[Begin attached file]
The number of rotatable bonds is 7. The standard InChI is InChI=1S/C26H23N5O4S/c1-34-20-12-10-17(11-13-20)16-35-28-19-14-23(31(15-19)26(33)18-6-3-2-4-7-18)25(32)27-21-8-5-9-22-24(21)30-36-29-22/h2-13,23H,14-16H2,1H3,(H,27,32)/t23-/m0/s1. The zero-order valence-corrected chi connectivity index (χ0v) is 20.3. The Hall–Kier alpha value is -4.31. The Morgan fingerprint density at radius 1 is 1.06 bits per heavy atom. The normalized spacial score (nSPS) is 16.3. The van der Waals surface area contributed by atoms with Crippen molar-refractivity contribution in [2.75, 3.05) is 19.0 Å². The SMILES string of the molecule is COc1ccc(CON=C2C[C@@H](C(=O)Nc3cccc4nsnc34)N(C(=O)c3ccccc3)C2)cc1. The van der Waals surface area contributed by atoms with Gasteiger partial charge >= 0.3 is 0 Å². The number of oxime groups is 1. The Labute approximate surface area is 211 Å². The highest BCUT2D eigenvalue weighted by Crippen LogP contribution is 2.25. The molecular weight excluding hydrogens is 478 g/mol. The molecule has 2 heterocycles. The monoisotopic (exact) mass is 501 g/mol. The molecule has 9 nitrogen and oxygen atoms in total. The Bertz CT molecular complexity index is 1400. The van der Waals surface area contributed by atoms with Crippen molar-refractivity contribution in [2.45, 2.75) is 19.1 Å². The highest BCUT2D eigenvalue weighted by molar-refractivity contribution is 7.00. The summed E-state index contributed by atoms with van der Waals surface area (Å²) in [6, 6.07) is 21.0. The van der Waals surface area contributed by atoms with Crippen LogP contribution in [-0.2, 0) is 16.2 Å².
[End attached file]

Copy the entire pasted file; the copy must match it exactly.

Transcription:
The number of rotatable bonds is 7. The standard InChI is InChI=1S/C26H23N5O4S/c1-34-20-12-10-17(11-13-20)16-35-28-19-14-23(31(15-19)26(33)18-6-3-2-4-7-18)25(32)27-21-8-5-9-22-24(21)30-36-29-22/h2-13,23H,14-16H2,1H3,(H,27,32)/t23-/m0/s1. The zero-order valence-corrected chi connectivity index (χ0v) is 20.3. The Hall–Kier alpha value is -4.31. The Morgan fingerprint density at radius 1 is 1.06 bits per heavy atom. The normalized spacial score (nSPS) is 16.3. The van der Waals surface area contributed by atoms with Crippen molar-refractivity contribution in [2.75, 3.05) is 19.0 Å². The SMILES string of the molecule is COc1ccc(CON=C2C[C@@H](C(=O)Nc3cccc4nsnc34)N(C(=O)c3ccccc3)C2)cc1. The van der Waals surface area contributed by atoms with Gasteiger partial charge >= 0.3 is 0 Å². The number of oxime groups is 1. The Labute approximate surface area is 211 Å². The highest BCUT2D eigenvalue weighted by Crippen LogP contribution is 2.25. The molecular weight excluding hydrogens is 478 g/mol. The molecule has 2 heterocycles. The monoisotopic (exact) mass is 501 g/mol. The molecule has 9 nitrogen and oxygen atoms in total. The Bertz CT molecular complexity index is 1400. The van der Waals surface area contributed by atoms with Crippen molar-refractivity contribution in [2.45, 2.75) is 19.1 Å². The highest BCUT2D eigenvalue weighted by molar-refractivity contribution is 7.00. The summed E-state index contributed by atoms with van der Waals surface area (Å²) in [6, 6.07) is 21.0. The van der Waals surface area contributed by atoms with Crippen LogP contribution in [-0.2, 0) is 16.2 Å².